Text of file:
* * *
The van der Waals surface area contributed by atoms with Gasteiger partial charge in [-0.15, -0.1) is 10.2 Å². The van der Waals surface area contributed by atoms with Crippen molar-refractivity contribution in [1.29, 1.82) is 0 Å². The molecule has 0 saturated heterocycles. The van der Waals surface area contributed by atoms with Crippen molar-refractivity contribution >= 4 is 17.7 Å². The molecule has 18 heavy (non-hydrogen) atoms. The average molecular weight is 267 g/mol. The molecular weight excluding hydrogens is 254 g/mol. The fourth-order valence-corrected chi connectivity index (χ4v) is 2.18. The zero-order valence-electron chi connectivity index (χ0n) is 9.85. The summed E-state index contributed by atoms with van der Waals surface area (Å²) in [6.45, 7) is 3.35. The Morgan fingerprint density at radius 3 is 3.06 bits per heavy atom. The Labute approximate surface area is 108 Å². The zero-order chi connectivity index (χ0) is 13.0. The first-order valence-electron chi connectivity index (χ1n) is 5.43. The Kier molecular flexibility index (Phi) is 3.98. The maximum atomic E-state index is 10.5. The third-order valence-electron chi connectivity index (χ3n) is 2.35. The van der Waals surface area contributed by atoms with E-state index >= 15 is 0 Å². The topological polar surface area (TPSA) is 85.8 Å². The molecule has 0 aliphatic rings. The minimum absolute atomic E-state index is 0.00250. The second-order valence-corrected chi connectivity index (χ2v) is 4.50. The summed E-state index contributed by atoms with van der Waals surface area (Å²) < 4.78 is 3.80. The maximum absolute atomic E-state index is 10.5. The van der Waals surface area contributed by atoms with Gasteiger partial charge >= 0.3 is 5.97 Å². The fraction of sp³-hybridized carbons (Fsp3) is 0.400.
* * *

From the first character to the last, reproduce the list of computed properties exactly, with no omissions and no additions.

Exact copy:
The van der Waals surface area contributed by atoms with Gasteiger partial charge in [-0.15, -0.1) is 10.2 Å². The van der Waals surface area contributed by atoms with Crippen molar-refractivity contribution in [1.29, 1.82) is 0 Å². The molecule has 0 saturated heterocycles. The van der Waals surface area contributed by atoms with Crippen molar-refractivity contribution >= 4 is 17.7 Å². The molecule has 18 heavy (non-hydrogen) atoms. The average molecular weight is 267 g/mol. The molecular weight excluding hydrogens is 254 g/mol. The fourth-order valence-corrected chi connectivity index (χ4v) is 2.18. The zero-order valence-electron chi connectivity index (χ0n) is 9.85. The summed E-state index contributed by atoms with van der Waals surface area (Å²) in [6.45, 7) is 3.35. The Morgan fingerprint density at radius 3 is 3.06 bits per heavy atom. The Labute approximate surface area is 108 Å². The zero-order chi connectivity index (χ0) is 13.0. The first-order valence-electron chi connectivity index (χ1n) is 5.43. The Kier molecular flexibility index (Phi) is 3.98. The maximum atomic E-state index is 10.5. The third-order valence-electron chi connectivity index (χ3n) is 2.35. The van der Waals surface area contributed by atoms with E-state index >= 15 is 0 Å². The topological polar surface area (TPSA) is 85.8 Å². The molecule has 0 aliphatic rings. The minimum absolute atomic E-state index is 0.00250. The second-order valence-corrected chi connectivity index (χ2v) is 4.50. The summed E-state index contributed by atoms with van der Waals surface area (Å²) < 4.78 is 3.80. The maximum absolute atomic E-state index is 10.5. The van der Waals surface area contributed by atoms with Gasteiger partial charge >= 0.3 is 5.97 Å². The fraction of sp³-hybridized carbons (Fsp3) is 0.400.